Price is right with Hydro

11 September 2018

Tasmania’s hydropower assets can support the national grid and lower energy prices, says Hydro Tasmania CEO Steve Davy in The Australian.

New Energy Minister Angus Taylor has been given the substantial job of reducing energy prices, and he has Tasmania on side through the Battery of the Nation initiative, which aims to do just that.

Business and domestic consumers are crying out for lower power prices, but that becomes a bridge too far if the fundamental issue of reliability is not addressed also.

Australia had the foresight to invest in two nation-building hydropower schemes during the past century. Those investments will reap huge rewards for decades to come and, through strategic reinvestment, the Tasmanian and Snowy Mountains hydropower schemes can remain the cornerstones of Australia’s low emission energy supply and ensure the smooth and efficient transition of the sector.

These schemes are the jewels in the crown of Australia’s electricity generation landscape and are poised to play a crucial role in solving the country’s energy challenge.

While the federal government works on the policy side, Taylor is right when he throws out the challenge to industry to step up and provide practical solutions. Tasmania’s Battery of the Nation solution is exactly that, and Hydro Tasmania and others are working hard to realise it.

It is an ambitious plan to double Tasmania’s energy generation capacity and to make a major contribution to the National Electricity Market. It will involve repurposing existing hydropower infrastructure, including addition of pumped hydro, taking full advantage of Tasmania’s unmatched wind resource, and developing additional interconnection to get energy into the markets where it is most needed.

The Future State NEM analysis report, released by the Australian Renewable Energy Agency in June, strongly supports repurposing Tasmania’s existing hydropower assets to help support a future energy market. It found the use of flexible hydropower could translate to a 20 per cent reduction in energy resource costs, putting downward pressure on prices to customers. That’s on top of a reduction of up to nine million tonnes of greenhouse gas emissions a year.

Hydro Tasmania already has identified 14 options for pumped hydro, which together could provide up to 4800 megawatts of reliable, cost-effective power generation. From these options, Hydro Tasmania will select the most attractive projects. That could lead to the development of up to 2500MW of pumped hydro storage. Modelling shows these and other Tasmanian renewable development opportunities would create up to $5 billion in investment and 3000 jobs in regional Tasmania for up to 15 years.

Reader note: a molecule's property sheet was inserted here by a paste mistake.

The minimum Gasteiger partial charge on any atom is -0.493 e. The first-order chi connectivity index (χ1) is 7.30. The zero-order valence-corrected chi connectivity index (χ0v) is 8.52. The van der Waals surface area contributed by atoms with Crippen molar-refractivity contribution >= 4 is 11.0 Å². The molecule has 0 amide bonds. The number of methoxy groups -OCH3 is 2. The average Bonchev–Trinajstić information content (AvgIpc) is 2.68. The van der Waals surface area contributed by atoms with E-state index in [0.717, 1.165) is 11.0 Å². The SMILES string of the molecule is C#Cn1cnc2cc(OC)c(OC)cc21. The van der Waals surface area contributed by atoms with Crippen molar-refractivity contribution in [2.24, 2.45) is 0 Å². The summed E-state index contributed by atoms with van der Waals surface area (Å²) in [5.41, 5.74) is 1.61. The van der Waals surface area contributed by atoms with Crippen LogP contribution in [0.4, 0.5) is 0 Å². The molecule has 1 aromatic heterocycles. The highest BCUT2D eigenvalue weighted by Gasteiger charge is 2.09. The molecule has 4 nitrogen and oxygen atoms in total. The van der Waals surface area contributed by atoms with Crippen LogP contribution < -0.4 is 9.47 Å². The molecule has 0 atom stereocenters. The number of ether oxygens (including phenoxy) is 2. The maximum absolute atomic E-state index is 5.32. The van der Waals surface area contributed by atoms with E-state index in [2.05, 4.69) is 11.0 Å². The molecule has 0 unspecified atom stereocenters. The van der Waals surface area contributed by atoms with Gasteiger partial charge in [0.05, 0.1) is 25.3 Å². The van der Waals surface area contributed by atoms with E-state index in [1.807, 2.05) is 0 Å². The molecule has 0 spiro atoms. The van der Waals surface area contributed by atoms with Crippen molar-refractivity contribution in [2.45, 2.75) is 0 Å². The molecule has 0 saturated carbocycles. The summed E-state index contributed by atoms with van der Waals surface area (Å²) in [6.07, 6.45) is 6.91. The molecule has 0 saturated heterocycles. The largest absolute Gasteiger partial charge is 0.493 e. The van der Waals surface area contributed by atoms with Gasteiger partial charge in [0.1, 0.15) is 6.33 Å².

Pumped hydro in Tasmania is extremely cost competitive. There’s ample opportunity, and most sites have an estimated cost of between $1.05 million and $1.5m a megawatt to build.

An essential part of the plan is further interconnection across Bass Strait. It’s how the energy will be fed into the national grid and to the markets where it will be most needed.

As a whole, Battery of the Nation is cost competitive against all other realistic options for meeting Australia’s future energy needs, including when the cost of more interconnection is taken into account.

The pumped hydro developments would run in conjunction with wind power, which would see water pumped uphill while the wind turbines are turning. The water is then stored in the uphill dam ready to produce more electricity when the wind isn’t blowing. Our dams effectively become huge batteries as well as power generators at the same time.

Once Battery of the Nation is under way, the private sector stands ready to invest in significant wind power developments in Tasmania. These plans are well developed and ready to go. Developers are just waiting on the right signals.

Following a decade of instability around energy policy, now is the time for the federal government to give Tasmania the confidence and support to invest in Australia’s energy future.

We look forward to the opportunity to work with the Australian government towards a stable and reliable national network that delivers price benefits for the consumers it was established to serve.

This article was published in The Australian on September 11, 2018.


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